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October 23, 2012

Bill O'Brien

Q.  What did you do to gain the players' trust after you were hired, and how long did it take for them to buy into everything?
COACH O'BRIEN:  Well, I think it has a lot to do with the staff.  I don't think it was just me, obviously.  I believe that one of the first things that I tried to do was put together the best staff that I could, and I think we did that, including Fitzie and Timmy Bream, we brought in guys that had coached at different levels and guys that were honest guys, guys that have been through some tough situations in their careers.
Because we knew it wasn't going to be easy.  And they came in and they bought into what I wanted to do, and then we translated that to the players.
And I can't say enough about these players.  These guys are‑‑ the guys that stuck with us.  They're tough kids.  They're smart.  You just have to always tell them the truth.  And as long as you do that, whether it's something that maybe they don't always want to hear or it's a positive reinforcement, these guys really appreciate that.  So that's just really what we try to do every day.

Q.  In the win over Iowa, you were able to play a lot of guys.  But you couldn't get Steven Bench in the game.  I know you're a one‑quarterback guy, I wonder if you wish you could have played him a little more in the season or are you going to seek a redshirt for him this year?
COACH O'BRIEN:  In the Iowa game, I guess you can disagree with me, I don't really care, I felt the game was not really in hand like everybody else thought.  I felt like Iowa was still in the game.  Maybe I could have gotten Steven in.
But I think Steven realizes that we're trying to win the football game, do what's best for the football team at that point in time.  So I stuck with Matt throughout the whole game.  And if we have a chance to put Steven in at some point during the year, then we'll do it.
But at the end of the day we're going to do what's best for the football team and trying to win the football game.

Q.  Bill, did you have a chance to see the size of the campout over at Gate A yet and what does that say that they're already on a Monday night or a Tuesday morning?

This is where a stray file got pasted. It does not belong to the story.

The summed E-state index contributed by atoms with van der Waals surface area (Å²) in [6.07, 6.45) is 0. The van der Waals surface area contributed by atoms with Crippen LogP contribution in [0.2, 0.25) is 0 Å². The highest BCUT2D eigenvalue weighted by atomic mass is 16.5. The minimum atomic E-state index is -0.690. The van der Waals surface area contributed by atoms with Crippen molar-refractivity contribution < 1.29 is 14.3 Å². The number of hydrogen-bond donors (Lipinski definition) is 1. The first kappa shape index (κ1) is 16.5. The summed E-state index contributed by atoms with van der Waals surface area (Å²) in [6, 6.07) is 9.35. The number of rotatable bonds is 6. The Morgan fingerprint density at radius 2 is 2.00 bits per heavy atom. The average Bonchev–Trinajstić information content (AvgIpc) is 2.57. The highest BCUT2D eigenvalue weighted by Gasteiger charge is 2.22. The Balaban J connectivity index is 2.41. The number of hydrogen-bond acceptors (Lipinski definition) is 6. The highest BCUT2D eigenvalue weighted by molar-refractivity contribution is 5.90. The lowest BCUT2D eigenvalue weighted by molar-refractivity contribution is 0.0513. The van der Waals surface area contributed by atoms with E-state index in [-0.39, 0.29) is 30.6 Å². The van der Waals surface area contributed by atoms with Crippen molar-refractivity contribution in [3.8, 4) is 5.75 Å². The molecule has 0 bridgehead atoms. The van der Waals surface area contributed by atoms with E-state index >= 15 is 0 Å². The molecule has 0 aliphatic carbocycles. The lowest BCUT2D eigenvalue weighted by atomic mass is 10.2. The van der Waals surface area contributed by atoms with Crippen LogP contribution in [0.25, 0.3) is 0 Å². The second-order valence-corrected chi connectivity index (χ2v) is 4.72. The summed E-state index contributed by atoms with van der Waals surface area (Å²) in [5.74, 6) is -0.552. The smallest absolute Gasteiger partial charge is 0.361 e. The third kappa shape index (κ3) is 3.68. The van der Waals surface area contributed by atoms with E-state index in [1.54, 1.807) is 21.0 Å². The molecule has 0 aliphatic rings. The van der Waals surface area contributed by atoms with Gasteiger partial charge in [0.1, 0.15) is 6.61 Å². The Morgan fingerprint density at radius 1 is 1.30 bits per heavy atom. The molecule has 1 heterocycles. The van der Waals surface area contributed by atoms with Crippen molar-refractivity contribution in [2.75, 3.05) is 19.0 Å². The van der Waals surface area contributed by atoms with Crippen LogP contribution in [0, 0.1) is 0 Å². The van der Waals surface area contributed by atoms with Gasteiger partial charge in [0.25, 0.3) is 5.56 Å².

COACH O'BRIEN:  I'll tell you what, I can't say enough about our student body.  I've been over there before I think it was the Northwestern game, and obviously there's more kids there now.
And I mean that's just what this place is all about.  Student body that works hard in the classroom, supports their football team and all their athletic teams.  It's unbelievable.
People were right when I first came here, they told me you haven't seen anything until you run out for a game or you witness the support of the student body.
And they're exactly right.  This is a special place.  And one of the reasons why it's a special place is because of the support of the student body.
It gives our players a ton of energy, and on Saturday we just want them here early.  We want them to wear white.  And we want them to be respectful but very, very loud throughout the whole game.

Q.  During the Caravan, you called Ohio State, Penn State's biggest rival.  What did you come to learn about this game in your time at Penn State?
COACH O'BRIEN:  Again, I don't remember exactly saying that during the Caravan but if you say I said it, then I probably said it.
I think every game we play is a very important game here at Penn State.  You know, and I would say that for every team.  I remember back in New England, Bill would always talk to us all the time about you only play once a week.  So you practice for five days, and then you lay it on the line Saturday.
And this year we only get the chance to lay it on the line 12 times, 12 Saturdays.  So every game for us is a very, very big game.  The Big Ten is just in my opinion a tremendous conference that has great head coaches and tough teams.
And we're playing probably the best team in the Big Ten this week, with a great head coach in Urban Meyer.  Very well‑coached team and we're just going to do the best we can in practice this week and try to make sure that we play a good game on Saturday night.

Q.  Last couple of games you guys gave up a punt return for a touchdown and a kickoff return for a touchdown.  When those kind of things pop up in the middle of the year, how hard is it to handle that or fix that, and how are you going about that?
COACH O'BRIEN:  Yeah, that wasn't very good football.  I believe that we're better than that.  I think in the Iowa game we somewhat relaxed on that play, and we've spent a lot of time over the past day and a half correcting that.
And our players on the hit squad, the kickoff team, they've done a really good job all year.  They really have, except for that instance right there.
So hopefully they'll rebound with a better effort, because they need to.  Ohio State's kickoff return team is very, very good and explosive.  I think they're second or third in the Big Ten in kickoff returns.  Got a big‑‑ they're very good.
And then with the punt return against Northwestern, we needed to tackle better.  We needed to take better angles.  We needed to punt the ball better.  We've continued to work on that.
So we're working extremely hard to get those things fixed.

Q.  Your tight ends played very well against Iowa.  Are you pleased with the way everyone at that position has taken to your offense as the year has gone on and what more do you expect as the season continues and they get more experience on the offense?